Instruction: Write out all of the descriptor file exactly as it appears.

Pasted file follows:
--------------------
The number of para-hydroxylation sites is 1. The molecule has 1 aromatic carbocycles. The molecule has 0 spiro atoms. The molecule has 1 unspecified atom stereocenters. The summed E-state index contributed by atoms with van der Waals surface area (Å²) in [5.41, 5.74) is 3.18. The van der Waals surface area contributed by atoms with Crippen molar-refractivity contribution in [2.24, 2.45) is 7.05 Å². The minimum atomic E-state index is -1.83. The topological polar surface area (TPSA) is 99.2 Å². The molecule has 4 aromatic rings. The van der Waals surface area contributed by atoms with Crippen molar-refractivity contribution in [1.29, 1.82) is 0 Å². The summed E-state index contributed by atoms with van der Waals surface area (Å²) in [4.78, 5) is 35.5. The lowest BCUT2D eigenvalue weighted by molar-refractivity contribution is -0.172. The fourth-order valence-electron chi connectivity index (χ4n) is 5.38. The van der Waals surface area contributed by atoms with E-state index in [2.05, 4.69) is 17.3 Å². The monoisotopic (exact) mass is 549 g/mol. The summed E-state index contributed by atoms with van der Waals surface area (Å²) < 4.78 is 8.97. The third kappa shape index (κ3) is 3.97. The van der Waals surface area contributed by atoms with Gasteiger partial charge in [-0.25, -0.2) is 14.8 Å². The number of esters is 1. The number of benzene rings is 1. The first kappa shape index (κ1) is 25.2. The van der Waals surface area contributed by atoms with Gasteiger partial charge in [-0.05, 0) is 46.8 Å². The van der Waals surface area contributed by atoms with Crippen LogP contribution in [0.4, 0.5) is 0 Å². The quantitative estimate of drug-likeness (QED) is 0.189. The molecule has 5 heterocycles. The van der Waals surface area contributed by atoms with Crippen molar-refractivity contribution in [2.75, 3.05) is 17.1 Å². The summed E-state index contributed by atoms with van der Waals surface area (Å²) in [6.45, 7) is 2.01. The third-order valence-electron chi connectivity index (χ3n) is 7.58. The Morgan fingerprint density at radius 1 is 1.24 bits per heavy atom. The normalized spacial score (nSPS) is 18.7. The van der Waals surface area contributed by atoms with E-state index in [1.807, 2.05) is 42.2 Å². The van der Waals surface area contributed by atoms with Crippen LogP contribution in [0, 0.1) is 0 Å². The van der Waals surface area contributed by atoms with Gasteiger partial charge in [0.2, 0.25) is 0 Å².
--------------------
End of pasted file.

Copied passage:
The number of para-hydroxylation sites is 1. The molecule has 1 aromatic carbocycles. The molecule has 0 spiro atoms. The molecule has 1 unspecified atom stereocenters. The summed E-state index contributed by atoms with van der Waals surface area (Å²) in [5.41, 5.74) is 3.18. The van der Waals surface area contributed by atoms with Crippen molar-refractivity contribution in [2.24, 2.45) is 7.05 Å². The minimum atomic E-state index is -1.83. The topological polar surface area (TPSA) is 99.2 Å². The molecule has 4 aromatic rings. The van der Waals surface area contributed by atoms with Crippen molar-refractivity contribution in [1.29, 1.82) is 0 Å². The summed E-state index contributed by atoms with van der Waals surface area (Å²) in [4.78, 5) is 35.5. The lowest BCUT2D eigenvalue weighted by molar-refractivity contribution is -0.172. The fourth-order valence-electron chi connectivity index (χ4n) is 5.38. The van der Waals surface area contributed by atoms with E-state index in [2.05, 4.69) is 17.3 Å². The monoisotopic (exact) mass is 549 g/mol. The summed E-state index contributed by atoms with van der Waals surface area (Å²) < 4.78 is 8.97. The third kappa shape index (κ3) is 3.97. The van der Waals surface area contributed by atoms with Gasteiger partial charge in [-0.25, -0.2) is 14.8 Å². The number of esters is 1. The number of benzene rings is 1. The first kappa shape index (κ1) is 25.2. The van der Waals surface area contributed by atoms with Gasteiger partial charge in [-0.05, 0) is 46.8 Å². The van der Waals surface area contributed by atoms with Crippen LogP contribution in [0.4, 0.5) is 0 Å². The quantitative estimate of drug-likeness (QED) is 0.189. The molecule has 5 heterocycles. The van der Waals surface area contributed by atoms with Crippen molar-refractivity contribution in [2.75, 3.05) is 17.1 Å². The summed E-state index contributed by atoms with van der Waals surface area (Å²) in [6.45, 7) is 2.01. The third-order valence-electron chi connectivity index (χ3n) is 7.58. The Morgan fingerprint density at radius 1 is 1.24 bits per heavy atom. The normalized spacial score (nSPS) is 18.7. The van der Waals surface area contributed by atoms with E-state index in [1.807, 2.05) is 42.2 Å². The van der Waals surface area contributed by atoms with Crippen LogP contribution in [0, 0.1) is 0 Å². The van der Waals surface area contributed by atoms with Gasteiger partial charge in [0.2, 0.25) is 0 Å².